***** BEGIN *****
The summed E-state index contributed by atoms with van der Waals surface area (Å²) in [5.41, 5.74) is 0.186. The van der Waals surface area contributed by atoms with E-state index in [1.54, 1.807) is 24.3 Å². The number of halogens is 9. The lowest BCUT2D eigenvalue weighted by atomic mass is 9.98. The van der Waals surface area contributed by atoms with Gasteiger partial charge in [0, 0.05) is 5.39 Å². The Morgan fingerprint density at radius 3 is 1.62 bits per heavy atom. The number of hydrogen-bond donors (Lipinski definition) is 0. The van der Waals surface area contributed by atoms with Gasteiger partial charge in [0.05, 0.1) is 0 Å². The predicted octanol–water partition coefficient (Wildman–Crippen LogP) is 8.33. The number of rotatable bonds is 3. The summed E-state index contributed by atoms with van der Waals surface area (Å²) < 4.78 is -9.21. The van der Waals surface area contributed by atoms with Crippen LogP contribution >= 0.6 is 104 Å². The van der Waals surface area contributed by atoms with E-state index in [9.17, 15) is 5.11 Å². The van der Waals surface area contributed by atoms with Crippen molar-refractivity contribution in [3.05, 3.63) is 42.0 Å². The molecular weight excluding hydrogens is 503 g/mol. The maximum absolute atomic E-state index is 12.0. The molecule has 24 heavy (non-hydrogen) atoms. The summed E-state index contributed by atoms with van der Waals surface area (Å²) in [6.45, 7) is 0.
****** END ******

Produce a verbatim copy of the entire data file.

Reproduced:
The summed E-state index contributed by atoms with van der Waals surface area (Å²) in [5.41, 5.74) is 0.186. The van der Waals surface area contributed by atoms with E-state index in [1.54, 1.807) is 24.3 Å². The number of halogens is 9. The lowest BCUT2D eigenvalue weighted by atomic mass is 9.98. The van der Waals surface area contributed by atoms with Gasteiger partial charge in [0, 0.05) is 5.39 Å². The Morgan fingerprint density at radius 3 is 1.62 bits per heavy atom. The number of hydrogen-bond donors (Lipinski definition) is 0. The van der Waals surface area contributed by atoms with Gasteiger partial charge in [0.05, 0.1) is 0 Å². The predicted octanol–water partition coefficient (Wildman–Crippen LogP) is 8.33. The number of rotatable bonds is 3. The summed E-state index contributed by atoms with van der Waals surface area (Å²) < 4.78 is -9.21. The van der Waals surface area contributed by atoms with Crippen LogP contribution >= 0.6 is 104 Å². The van der Waals surface area contributed by atoms with E-state index in [9.17, 15) is 5.11 Å². The van der Waals surface area contributed by atoms with Crippen molar-refractivity contribution in [3.05, 3.63) is 42.0 Å². The molecular weight excluding hydrogens is 503 g/mol. The maximum absolute atomic E-state index is 12.0. The molecule has 24 heavy (non-hydrogen) atoms. The summed E-state index contributed by atoms with van der Waals surface area (Å²) in [6.45, 7) is 0.